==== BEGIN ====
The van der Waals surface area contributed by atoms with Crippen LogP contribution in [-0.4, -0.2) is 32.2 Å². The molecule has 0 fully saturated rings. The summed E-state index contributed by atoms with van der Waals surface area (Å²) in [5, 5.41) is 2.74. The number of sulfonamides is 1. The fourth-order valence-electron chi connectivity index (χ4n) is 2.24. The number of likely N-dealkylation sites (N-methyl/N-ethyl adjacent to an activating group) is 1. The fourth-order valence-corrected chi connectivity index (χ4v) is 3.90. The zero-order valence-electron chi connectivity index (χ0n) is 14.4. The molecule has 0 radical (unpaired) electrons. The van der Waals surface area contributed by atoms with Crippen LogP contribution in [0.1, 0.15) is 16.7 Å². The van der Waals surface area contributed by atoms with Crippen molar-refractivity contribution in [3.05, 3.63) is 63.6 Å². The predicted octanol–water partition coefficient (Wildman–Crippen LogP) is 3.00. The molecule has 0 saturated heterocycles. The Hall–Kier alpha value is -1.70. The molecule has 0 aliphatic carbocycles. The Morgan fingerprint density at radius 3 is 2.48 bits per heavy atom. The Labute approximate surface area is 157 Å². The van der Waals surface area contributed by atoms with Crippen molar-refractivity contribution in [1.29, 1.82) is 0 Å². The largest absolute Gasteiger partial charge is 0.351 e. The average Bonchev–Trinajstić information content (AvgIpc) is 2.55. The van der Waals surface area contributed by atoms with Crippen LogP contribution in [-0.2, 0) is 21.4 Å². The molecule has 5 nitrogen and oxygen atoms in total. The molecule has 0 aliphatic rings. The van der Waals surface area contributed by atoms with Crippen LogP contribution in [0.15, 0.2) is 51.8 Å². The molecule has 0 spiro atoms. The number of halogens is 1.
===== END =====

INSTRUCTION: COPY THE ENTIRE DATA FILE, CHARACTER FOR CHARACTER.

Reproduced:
The van der Waals surface area contributed by atoms with Crippen LogP contribution in [-0.4, -0.2) is 32.2 Å². The molecule has 0 fully saturated rings. The summed E-state index contributed by atoms with van der Waals surface area (Å²) in [5, 5.41) is 2.74. The number of sulfonamides is 1. The fourth-order valence-electron chi connectivity index (χ4n) is 2.24. The number of likely N-dealkylation sites (N-methyl/N-ethyl adjacent to an activating group) is 1. The fourth-order valence-corrected chi connectivity index (χ4v) is 3.90. The zero-order valence-electron chi connectivity index (χ0n) is 14.4. The molecule has 0 radical (unpaired) electrons. The van der Waals surface area contributed by atoms with Crippen LogP contribution in [0.1, 0.15) is 16.7 Å². The van der Waals surface area contributed by atoms with Crippen molar-refractivity contribution in [3.05, 3.63) is 63.6 Å². The predicted octanol–water partition coefficient (Wildman–Crippen LogP) is 3.00. The molecule has 0 saturated heterocycles. The Hall–Kier alpha value is -1.70. The molecule has 0 aliphatic carbocycles. The Morgan fingerprint density at radius 3 is 2.48 bits per heavy atom. The Labute approximate surface area is 157 Å². The van der Waals surface area contributed by atoms with Crippen molar-refractivity contribution in [1.29, 1.82) is 0 Å². The largest absolute Gasteiger partial charge is 0.351 e. The average Bonchev–Trinajstić information content (AvgIpc) is 2.55. The van der Waals surface area contributed by atoms with Crippen LogP contribution in [-0.2, 0) is 21.4 Å². The molecule has 5 nitrogen and oxygen atoms in total. The molecule has 0 aliphatic rings. The van der Waals surface area contributed by atoms with Crippen LogP contribution in [0.15, 0.2) is 51.8 Å². The molecule has 0 spiro atoms. The number of halogens is 1.